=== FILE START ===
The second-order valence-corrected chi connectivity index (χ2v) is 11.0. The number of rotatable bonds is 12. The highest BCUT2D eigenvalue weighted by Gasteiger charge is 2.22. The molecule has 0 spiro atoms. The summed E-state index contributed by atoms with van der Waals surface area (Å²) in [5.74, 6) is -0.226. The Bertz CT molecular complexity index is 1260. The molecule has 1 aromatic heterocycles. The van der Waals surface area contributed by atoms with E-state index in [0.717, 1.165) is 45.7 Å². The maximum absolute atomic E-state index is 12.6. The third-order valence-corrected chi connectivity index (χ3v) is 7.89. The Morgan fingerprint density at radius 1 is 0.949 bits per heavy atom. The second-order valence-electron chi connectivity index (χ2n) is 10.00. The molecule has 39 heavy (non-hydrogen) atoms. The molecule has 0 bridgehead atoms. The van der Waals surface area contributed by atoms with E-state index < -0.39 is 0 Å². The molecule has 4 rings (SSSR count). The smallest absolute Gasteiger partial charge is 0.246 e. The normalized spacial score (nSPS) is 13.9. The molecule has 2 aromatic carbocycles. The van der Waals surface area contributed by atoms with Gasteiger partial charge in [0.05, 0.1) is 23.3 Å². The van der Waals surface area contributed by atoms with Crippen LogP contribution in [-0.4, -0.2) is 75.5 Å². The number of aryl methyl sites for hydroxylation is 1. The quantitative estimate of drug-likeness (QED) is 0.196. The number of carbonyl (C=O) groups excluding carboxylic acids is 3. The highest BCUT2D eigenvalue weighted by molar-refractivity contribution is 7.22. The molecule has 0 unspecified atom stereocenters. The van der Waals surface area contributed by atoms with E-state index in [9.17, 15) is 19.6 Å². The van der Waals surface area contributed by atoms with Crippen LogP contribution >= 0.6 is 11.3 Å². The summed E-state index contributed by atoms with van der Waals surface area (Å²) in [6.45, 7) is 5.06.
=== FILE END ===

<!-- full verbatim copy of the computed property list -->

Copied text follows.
The second-order valence-corrected chi connectivity index (χ2v) is 11.0. The number of rotatable bonds is 12. The highest BCUT2D eigenvalue weighted by Gasteiger charge is 2.22. The molecule has 0 spiro atoms. The summed E-state index contributed by atoms with van der Waals surface area (Å²) in [5.74, 6) is -0.226. The Bertz CT molecular complexity index is 1260. The molecule has 1 aromatic heterocycles. The van der Waals surface area contributed by atoms with E-state index in [0.717, 1.165) is 45.7 Å². The maximum absolute atomic E-state index is 12.6. The third-order valence-corrected chi connectivity index (χ3v) is 7.89. The Morgan fingerprint density at radius 1 is 0.949 bits per heavy atom. The second-order valence-electron chi connectivity index (χ2n) is 10.00. The molecule has 39 heavy (non-hydrogen) atoms. The molecule has 0 bridgehead atoms. The van der Waals surface area contributed by atoms with E-state index < -0.39 is 0 Å². The molecule has 4 rings (SSSR count). The smallest absolute Gasteiger partial charge is 0.246 e. The normalized spacial score (nSPS) is 13.9. The molecule has 2 aromatic carbocycles. The van der Waals surface area contributed by atoms with Gasteiger partial charge in [0.05, 0.1) is 23.3 Å². The van der Waals surface area contributed by atoms with Crippen LogP contribution in [-0.4, -0.2) is 75.5 Å². The number of aryl methyl sites for hydroxylation is 1. The quantitative estimate of drug-likeness (QED) is 0.196. The number of carbonyl (C=O) groups excluding carboxylic acids is 3. The highest BCUT2D eigenvalue weighted by molar-refractivity contribution is 7.22. The molecule has 0 unspecified atom stereocenters. The van der Waals surface area contributed by atoms with E-state index in [9.17, 15) is 19.6 Å². The van der Waals surface area contributed by atoms with Crippen LogP contribution >= 0.6 is 11.3 Å². The summed E-state index contributed by atoms with van der Waals surface area (Å²) in [6.45, 7) is 5.06.